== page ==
The validity of constipation as a diagnosis has been challenged. Ward and Hosie (10) argued that constipation should be seen as a symptom rather than as a diagnosis. We believe that constipation in the ED is in most cases a result of a shortage of dietary fiber or fluids or simply idiopathic constipation, and classification as simple constipation is justified. The relatively high incidence of constipation, 19%, at our center compared with 5% to 11% in most of the literature (11–14) may be a result of the reluctance of other physicians to view constipation as a diagnosis. Loening-Baucke and Swidsinski found constipation to be responsible for 48% of cases of acute abdominal pain in their pediatric population in a primary health care setting (15). Our study suggests that constipation is also an important cause of acute abdominal pain in the secondary health care setting of the ED.
There is no criterion standard test for constipation. The diagnosis is made based on patient history, physical examination, abdominal x-ray, or resolution of symptoms following therapy (16). Strict criteria such as the Rome III criteria (17) focus on chronic functional constipation, whereas the condition seen in the ED is probably acute-upon-subclinical disease. Alternatively, the Iowa criteria could be used, which are based upon the number of weekly bowel movements, fecal incontinence, large stools in the rectum, retentive posturing, and painful defecation in the last 8 weeks. Although these criteria may outperform Rome III criteria in the ED, they have not been validated for that purpose. In this retrospective study, neither the Rome III nor the Iowa criteria were used. The sole definition used in this study was the discharge diagnosis by the attending physician. The patients were seen by more than 80 different residents, so the figures were not influenced by the diagnosis of any single physician.
NSAP is ultimately a diagnosis by exclusion. In patients with NSAP there are no clear signs of infection, nor has the physician found sufficient signs and symptoms to conclude constipation; however, constipation can be present without typical symptoms, and even regular passage of stool does not exclude the condition. Especially in teenage girls, who have a slower colonic transit time than their male peers (18,19), fecal content may amass in various segments of the colon, rather than in the ampulla. Ward and Hosie (10) also described the occurrence of abdominal pain without accompanying symptoms as a result of constipation in teenage girls. Other authors have also suggested that constipation is frequently unrecognized and have questioned the low prevalence figures presented in the literature (15,16). A proportion of the large group of children with NSAP may actually be constipated; however, without further research this remains speculation. Future research could provide insight into how constipation may be better recognized at the pediatric ED.
Teenage girls more frequently required multiple visits to the ED and more consultations from other specialties. More important, they had a much higher rate of unnecessary surgical procedures: 36%. Large studies have shown no correlation between the negative appendectomy rate and the perforation rate (9,20). It has, therefore, become acceptable to pursue lower negative appendectomy rates than the traditionally accepted 10%. The high rate of unnecessary surgery illustrates the challenge that teenage girls form for ED physicians. During the time period described in this study, ultrasonography was infrequently used to diagnose appendicitis in the Netherlands, in contrast to many other countries. More recently, guidelines have been adjusted and ultrasonography now plays a major role in the diagnostic workup of children with suspected appendicitis. Generally, physicians in the Netherlands are reluctant to request CT scans in children, and this is reflected by the low proportion (2%) of children in this cohort that underwent a CT scan.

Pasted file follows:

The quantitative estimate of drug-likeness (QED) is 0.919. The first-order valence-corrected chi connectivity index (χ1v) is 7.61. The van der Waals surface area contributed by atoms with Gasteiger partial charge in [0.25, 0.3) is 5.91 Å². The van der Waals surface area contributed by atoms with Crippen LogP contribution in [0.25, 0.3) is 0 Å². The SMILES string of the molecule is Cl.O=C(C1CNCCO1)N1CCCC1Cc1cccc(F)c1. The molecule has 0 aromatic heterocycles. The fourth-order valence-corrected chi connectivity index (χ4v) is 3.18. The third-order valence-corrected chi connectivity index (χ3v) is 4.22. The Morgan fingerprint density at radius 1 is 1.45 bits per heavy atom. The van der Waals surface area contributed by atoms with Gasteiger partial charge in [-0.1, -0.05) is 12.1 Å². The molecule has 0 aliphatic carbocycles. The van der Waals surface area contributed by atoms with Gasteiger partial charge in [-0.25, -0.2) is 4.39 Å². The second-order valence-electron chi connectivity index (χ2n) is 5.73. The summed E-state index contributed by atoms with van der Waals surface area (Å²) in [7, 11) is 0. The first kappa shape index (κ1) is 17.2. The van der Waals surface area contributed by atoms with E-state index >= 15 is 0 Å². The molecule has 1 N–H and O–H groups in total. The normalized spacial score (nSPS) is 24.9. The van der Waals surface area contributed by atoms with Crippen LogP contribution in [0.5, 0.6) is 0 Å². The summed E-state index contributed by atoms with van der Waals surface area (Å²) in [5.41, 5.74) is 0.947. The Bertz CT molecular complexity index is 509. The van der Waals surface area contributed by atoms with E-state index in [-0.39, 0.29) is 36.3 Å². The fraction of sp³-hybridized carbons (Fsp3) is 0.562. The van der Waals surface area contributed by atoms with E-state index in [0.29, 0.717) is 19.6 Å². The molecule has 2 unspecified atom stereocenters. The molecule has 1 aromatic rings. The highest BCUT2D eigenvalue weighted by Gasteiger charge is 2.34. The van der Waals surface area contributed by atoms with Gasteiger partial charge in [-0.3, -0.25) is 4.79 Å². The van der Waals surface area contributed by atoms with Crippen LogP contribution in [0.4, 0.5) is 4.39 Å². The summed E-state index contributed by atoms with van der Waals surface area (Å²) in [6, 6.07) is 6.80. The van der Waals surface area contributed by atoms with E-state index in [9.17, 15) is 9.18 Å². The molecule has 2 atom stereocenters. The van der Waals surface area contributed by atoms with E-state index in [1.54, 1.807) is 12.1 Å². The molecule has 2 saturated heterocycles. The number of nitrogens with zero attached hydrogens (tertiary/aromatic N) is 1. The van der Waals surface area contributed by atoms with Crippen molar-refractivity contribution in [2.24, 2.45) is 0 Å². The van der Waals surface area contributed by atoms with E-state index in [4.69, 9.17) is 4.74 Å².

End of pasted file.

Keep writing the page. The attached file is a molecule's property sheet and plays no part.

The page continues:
The fact that constipation and NSAP were more common in self-referral patients than in GP-referred patients suggests that the GP filters out a proportion of nonsurgical patients. It is to be expected that in health systems wherein patients more frequently present directly to the ED, the proportion of children with appendicitis will be lower, and the proportion of children with constipation and NSAP will be even higher.
In conclusion, most children and adolescents with recent-onset abdominal pain do not have surgical disease. Teenage girls seem to be a distinct group, forming a challenge for ED physicians. They often require multiple ED visits and consultations from other specialties and have a much higher negative procedure rate. The proportion of teenage girls with appendicitis is low; constipation and NSAP are the main causes of abdominal pain in this group. Physicians should have a high index of suspicion of constipation when examining teenage girls with acute abdominal pain.
We are indebted to G.W. ten Tuscher, MD, PhD, for reviewing the manuscript and giving valuable advice.
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Keywords:Copyright 2012 by ESPGHAN and NASPGHAN
abdominal pain; appendicitis; children; constipation